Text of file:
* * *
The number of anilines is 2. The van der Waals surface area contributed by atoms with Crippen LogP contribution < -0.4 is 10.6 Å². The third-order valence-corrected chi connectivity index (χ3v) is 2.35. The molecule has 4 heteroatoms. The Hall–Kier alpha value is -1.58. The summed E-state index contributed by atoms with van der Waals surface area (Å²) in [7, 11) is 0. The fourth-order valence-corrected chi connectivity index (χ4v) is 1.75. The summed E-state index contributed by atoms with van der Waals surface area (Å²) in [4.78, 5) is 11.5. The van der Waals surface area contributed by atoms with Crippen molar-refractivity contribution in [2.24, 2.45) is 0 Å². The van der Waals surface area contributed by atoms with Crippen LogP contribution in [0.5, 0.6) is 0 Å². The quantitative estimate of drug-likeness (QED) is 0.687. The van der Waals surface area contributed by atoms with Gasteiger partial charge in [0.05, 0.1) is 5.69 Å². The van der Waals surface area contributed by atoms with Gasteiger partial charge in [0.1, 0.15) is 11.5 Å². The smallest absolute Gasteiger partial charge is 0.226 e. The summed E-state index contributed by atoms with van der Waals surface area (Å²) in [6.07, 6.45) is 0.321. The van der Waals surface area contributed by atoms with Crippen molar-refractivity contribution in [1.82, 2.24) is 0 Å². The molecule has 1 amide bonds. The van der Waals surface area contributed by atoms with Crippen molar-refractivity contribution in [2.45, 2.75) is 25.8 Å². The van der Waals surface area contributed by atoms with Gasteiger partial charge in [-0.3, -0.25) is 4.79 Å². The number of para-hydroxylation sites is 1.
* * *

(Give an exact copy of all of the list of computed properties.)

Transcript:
The number of anilines is 2. The van der Waals surface area contributed by atoms with Crippen LogP contribution < -0.4 is 10.6 Å². The third-order valence-corrected chi connectivity index (χ3v) is 2.35. The molecule has 4 heteroatoms. The Hall–Kier alpha value is -1.58. The summed E-state index contributed by atoms with van der Waals surface area (Å²) in [7, 11) is 0. The fourth-order valence-corrected chi connectivity index (χ4v) is 1.75. The summed E-state index contributed by atoms with van der Waals surface area (Å²) in [4.78, 5) is 11.5. The van der Waals surface area contributed by atoms with Crippen molar-refractivity contribution in [2.24, 2.45) is 0 Å². The van der Waals surface area contributed by atoms with Crippen LogP contribution in [0.5, 0.6) is 0 Å². The quantitative estimate of drug-likeness (QED) is 0.687. The van der Waals surface area contributed by atoms with Gasteiger partial charge in [0.05, 0.1) is 5.69 Å². The van der Waals surface area contributed by atoms with Gasteiger partial charge in [0.1, 0.15) is 11.5 Å². The smallest absolute Gasteiger partial charge is 0.226 e. The summed E-state index contributed by atoms with van der Waals surface area (Å²) in [6.07, 6.45) is 0.321. The van der Waals surface area contributed by atoms with Crippen molar-refractivity contribution in [1.82, 2.24) is 0 Å². The molecule has 1 amide bonds. The van der Waals surface area contributed by atoms with Crippen molar-refractivity contribution in [2.45, 2.75) is 25.8 Å². The van der Waals surface area contributed by atoms with Gasteiger partial charge in [-0.3, -0.25) is 4.79 Å². The number of para-hydroxylation sites is 1.